The National Wrestling Coaches Association (NWCA) brings more good news.
Their informative site www.nwcaonline.com provides us with more insight on this expansion.
- Since 1994, the number of women who wrestle in high school has grown from 804 to over 9904. (Female participation Numbers – Total Female Participation graphs)
- Women’s high wrestling participation numbers are higher than the NCAA sponsored sports of crew, fencing, skiing, and rifle and NCAA emerging sports of rugby, sand volleyball and equestrian.
- NWCA conducts a 16-team National Dual Meet Championship in conjunction with the NWCA/Cliff Keen Collegiate National Duals
- The NWCA in conjunction with USA Wrestling and Lock Haven University conducted the first of its kind CEO Leadership Academy for coaches of women’s teams.
- NWCA has been instrumental in getting women’s wrestling added as a new sport a number of schools
Sources from all of the United States are confirming this phenomenon.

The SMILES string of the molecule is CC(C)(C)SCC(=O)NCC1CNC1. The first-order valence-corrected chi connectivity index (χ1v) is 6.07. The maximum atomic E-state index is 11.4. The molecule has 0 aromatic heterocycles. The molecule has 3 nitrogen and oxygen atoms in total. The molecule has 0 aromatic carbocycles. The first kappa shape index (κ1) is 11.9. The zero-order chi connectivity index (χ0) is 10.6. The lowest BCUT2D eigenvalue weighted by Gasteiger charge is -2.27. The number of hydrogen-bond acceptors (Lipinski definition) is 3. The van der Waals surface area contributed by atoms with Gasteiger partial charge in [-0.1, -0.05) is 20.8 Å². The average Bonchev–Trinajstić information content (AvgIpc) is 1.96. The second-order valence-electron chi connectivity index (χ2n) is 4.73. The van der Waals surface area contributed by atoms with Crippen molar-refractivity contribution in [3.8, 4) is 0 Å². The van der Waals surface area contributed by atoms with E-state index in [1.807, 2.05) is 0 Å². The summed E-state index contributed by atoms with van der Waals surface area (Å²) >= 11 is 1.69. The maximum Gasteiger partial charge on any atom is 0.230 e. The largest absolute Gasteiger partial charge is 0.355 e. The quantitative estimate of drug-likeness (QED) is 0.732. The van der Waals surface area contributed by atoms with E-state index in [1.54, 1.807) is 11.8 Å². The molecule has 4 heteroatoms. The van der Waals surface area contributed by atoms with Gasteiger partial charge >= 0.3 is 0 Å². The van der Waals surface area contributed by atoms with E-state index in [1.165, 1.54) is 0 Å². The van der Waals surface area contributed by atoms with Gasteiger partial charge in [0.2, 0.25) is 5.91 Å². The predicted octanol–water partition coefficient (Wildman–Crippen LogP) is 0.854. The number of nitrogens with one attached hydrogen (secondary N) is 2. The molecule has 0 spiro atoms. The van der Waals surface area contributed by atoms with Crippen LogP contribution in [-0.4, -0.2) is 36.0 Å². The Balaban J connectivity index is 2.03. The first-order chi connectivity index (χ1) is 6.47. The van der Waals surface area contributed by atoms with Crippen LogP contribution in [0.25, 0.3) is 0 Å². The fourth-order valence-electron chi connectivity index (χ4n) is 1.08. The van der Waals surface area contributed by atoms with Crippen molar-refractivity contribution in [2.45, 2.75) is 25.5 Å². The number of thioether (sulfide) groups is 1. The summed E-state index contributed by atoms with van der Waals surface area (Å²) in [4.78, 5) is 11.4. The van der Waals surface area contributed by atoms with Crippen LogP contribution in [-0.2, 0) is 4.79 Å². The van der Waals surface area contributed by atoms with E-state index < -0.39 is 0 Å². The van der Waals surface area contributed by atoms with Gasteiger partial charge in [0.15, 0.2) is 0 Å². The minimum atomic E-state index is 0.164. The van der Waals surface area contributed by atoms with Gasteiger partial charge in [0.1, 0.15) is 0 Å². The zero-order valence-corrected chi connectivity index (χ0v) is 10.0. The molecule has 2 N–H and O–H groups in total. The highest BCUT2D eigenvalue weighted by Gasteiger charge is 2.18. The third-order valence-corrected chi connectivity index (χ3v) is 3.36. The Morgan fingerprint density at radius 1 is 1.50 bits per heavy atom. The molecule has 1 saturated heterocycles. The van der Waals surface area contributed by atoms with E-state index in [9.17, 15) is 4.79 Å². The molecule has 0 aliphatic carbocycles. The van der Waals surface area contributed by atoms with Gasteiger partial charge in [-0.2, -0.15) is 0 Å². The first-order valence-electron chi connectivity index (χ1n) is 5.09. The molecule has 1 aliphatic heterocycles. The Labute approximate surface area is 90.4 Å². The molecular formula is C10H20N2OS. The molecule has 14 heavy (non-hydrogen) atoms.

The media source www.cleburnetimesreview.com and their writer Maureen Hayden relates, “The number of girls on high school wrestling teams jumped almost 20 percent in the 2010-11 school year – the biggest percentage gain in sports with the normally lowest female participation. (Number two was badminton, up 14 percent in girls’ participation; number three was weightlifting, up 11 percent.)
According to the National Federation of State High School Associations, 7,351 girls wrestled competitively on their school teams in 2010-11. Five years ago, there were 4,975. Twenty-five years ago, there was one.[adToAppearHere]